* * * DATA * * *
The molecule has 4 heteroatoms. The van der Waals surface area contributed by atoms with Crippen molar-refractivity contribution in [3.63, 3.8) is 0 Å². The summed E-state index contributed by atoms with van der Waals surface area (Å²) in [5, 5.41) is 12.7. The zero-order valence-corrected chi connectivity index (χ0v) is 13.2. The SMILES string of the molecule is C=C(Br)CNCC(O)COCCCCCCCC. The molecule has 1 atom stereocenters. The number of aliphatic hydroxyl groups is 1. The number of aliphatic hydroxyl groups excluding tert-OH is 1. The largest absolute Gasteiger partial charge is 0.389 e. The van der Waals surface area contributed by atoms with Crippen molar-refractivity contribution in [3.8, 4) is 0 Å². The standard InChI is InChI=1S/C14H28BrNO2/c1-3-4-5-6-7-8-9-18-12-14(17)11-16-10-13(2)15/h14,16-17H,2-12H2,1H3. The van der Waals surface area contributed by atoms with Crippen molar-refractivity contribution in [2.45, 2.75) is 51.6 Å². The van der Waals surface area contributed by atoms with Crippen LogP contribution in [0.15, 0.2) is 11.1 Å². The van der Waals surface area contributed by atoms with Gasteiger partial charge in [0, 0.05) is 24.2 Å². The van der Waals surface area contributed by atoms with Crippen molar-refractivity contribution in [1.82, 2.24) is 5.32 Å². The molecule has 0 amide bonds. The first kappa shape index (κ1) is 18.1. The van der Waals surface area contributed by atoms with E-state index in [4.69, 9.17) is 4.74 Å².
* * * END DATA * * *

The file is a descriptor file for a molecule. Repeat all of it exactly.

The molecule has 4 heteroatoms. The van der Waals surface area contributed by atoms with Crippen molar-refractivity contribution in [3.63, 3.8) is 0 Å². The summed E-state index contributed by atoms with van der Waals surface area (Å²) in [5, 5.41) is 12.7. The zero-order valence-corrected chi connectivity index (χ0v) is 13.2. The SMILES string of the molecule is C=C(Br)CNCC(O)COCCCCCCCC. The molecule has 1 atom stereocenters. The number of aliphatic hydroxyl groups is 1. The number of aliphatic hydroxyl groups excluding tert-OH is 1. The largest absolute Gasteiger partial charge is 0.389 e. The van der Waals surface area contributed by atoms with Crippen molar-refractivity contribution in [3.8, 4) is 0 Å². The standard InChI is InChI=1S/C14H28BrNO2/c1-3-4-5-6-7-8-9-18-12-14(17)11-16-10-13(2)15/h14,16-17H,2-12H2,1H3. The van der Waals surface area contributed by atoms with Crippen molar-refractivity contribution in [2.45, 2.75) is 51.6 Å². The van der Waals surface area contributed by atoms with Crippen LogP contribution in [0.15, 0.2) is 11.1 Å². The van der Waals surface area contributed by atoms with Gasteiger partial charge in [0, 0.05) is 24.2 Å². The van der Waals surface area contributed by atoms with Crippen molar-refractivity contribution in [1.82, 2.24) is 5.32 Å². The molecule has 0 amide bonds. The first kappa shape index (κ1) is 18.1. The van der Waals surface area contributed by atoms with E-state index in [4.69, 9.17) is 4.74 Å².